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Lawless Israeli Oppression in Palestine

by Stephen Lendman Thursday, Dec. 15, 2011 at 8:45 AM


Lawless Israeli Oppression in Palestine - by Stephen Lendman

On December 9, al-Nabi Saleh village residents protested peacefully against settlers stealing their land. At point blank range, an Israeli soldier fired a tear-gas canister directly at Mustafa Tamimi's head, killing him.

On December 10, thousands of Palestinians protested against his cold-blooded murder. Tamimi was the 20th Palestinian killed this way in the past eight years, besides many more by other means, especially in Gaza.

On December 12, a Haaretz editorial headlined, "In Israel, the life of a Palestinian is cheap," saying:

"The pictures from....Nabi Saleh are hard to swallow: An Israel Defense Forces soldier opens the back door of an armored military jeep and, from a distance of just a few meters, fires a tear-gas canister directly at a young man who is throwing stones. After the canister is fired, the jeep continues on its way without stopping."

Al-Nabi Saleh residents, like other West Bank ones, hold weekly nonviolent anti-land theft/Separation Wall demonstrations. It's their country and property. Under international law, they have every right to defend it. Not according to Israel.

Since 1967, under Military Order No 101: "Order Regarding Prohibition of Incitement and Hostile Propaganda Action," It's "forbidden to conduct a protest or march or meeting (involving 10 or more participants for political reasons) without permission of the Military Commander."

The same order forbids distributing political articles, pictures, or other materials.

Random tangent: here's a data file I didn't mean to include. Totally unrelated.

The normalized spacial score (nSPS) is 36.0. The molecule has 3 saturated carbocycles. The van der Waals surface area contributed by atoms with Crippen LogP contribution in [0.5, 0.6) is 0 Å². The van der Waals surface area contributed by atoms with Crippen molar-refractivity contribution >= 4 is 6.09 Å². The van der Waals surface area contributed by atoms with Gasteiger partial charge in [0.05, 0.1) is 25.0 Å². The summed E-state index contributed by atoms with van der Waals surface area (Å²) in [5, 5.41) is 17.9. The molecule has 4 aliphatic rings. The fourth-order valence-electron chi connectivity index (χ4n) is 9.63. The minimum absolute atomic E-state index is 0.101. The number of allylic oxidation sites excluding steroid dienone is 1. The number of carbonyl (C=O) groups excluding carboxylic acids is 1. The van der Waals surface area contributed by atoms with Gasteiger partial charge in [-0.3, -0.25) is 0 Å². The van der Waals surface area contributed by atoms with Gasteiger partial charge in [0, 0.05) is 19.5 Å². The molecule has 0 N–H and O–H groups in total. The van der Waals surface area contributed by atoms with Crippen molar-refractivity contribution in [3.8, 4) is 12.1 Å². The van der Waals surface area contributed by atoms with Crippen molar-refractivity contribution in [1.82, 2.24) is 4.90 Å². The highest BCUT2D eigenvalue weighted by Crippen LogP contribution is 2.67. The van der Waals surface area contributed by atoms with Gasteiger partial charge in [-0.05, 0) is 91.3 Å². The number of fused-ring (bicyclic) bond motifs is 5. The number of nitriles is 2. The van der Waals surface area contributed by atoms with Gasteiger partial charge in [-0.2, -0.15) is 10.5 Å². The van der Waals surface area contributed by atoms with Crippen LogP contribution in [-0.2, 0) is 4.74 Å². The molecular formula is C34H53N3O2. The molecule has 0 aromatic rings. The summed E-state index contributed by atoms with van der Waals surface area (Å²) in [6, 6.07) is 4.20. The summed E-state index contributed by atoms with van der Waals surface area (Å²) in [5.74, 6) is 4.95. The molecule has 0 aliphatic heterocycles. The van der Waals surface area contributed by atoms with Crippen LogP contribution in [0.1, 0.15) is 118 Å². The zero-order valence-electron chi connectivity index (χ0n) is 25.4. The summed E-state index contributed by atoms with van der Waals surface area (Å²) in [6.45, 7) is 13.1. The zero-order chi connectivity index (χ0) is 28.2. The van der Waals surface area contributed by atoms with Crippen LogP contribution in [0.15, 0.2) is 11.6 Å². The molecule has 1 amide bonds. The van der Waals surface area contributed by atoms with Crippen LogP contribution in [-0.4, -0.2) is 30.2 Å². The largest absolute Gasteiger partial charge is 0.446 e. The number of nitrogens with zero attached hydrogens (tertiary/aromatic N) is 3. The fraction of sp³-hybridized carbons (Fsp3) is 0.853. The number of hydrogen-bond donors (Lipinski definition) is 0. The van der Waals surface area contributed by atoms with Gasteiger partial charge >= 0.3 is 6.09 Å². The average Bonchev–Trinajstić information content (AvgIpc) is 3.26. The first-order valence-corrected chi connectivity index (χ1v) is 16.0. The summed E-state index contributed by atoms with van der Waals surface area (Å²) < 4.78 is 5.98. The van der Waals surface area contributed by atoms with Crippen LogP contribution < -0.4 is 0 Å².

In other words, an illegal occupier prohibits Palestinians from exercising their free expression and assembly rights on their own land, in their own country, under threat of intimidation, attacks, arrests, imprisonments, torture, and at times death.

In response to Tamimi's murder, an IDF spokesman said, "the army is looking into the incident." "Looking into" means whitewash. Arrests, prosecutions, justice, or even apologies rarely ever follow military, police or settler violence.

Haaretz cited a new Yesh Din-Volunteers for Human Rights report discussing 192 Palestinian complaints and 67 Military Police "investigations" involving harm to Palestinians and their property. It showed that "95.5 percent of the total number of complaints are closed without indictments."

Moreover, nearly always when they occur, penalties at most are minor and inconsequential. The "conclusion is obvious," said Haaretz. "When it comes to shooting a Palestinian, pulling the trigger does not come with a real fear of having to answer to the law."

Soldiers, police and even settlers can kill or otherwise harm with impunity. Tamimi's death and many others show that Palestinian life is "cheap."

Nonetheless, Israel's military called his killing "exceptional," saying the offending soldier's gas mask blocked his vision, despite aiming directly at Tamimi's head from about 9 feet away.

According to journalist/editor Noam Sheizaf:

"(A)s we have reported here in the past, firing tear gas canisters at protesters from close range (in violation of army orders) is a common practice in the West Bank."

"I have seen tear gas canisters shot directly at protesters (including myself) in several demonstrations in Bil'in, in Hebron, and in Nabi Saleh."

"When you viciously fire tear gas canisters like the IDF does, someone is bound to die. The IDF is lying when it implies that incidents like these don't happen often."

According to French photographer Anne Paq, "I am wearing a gas mask all the time to take pics. I can tell you, you can see if somebody is 5 meters in front of you!" Israel lied claiming otherwise.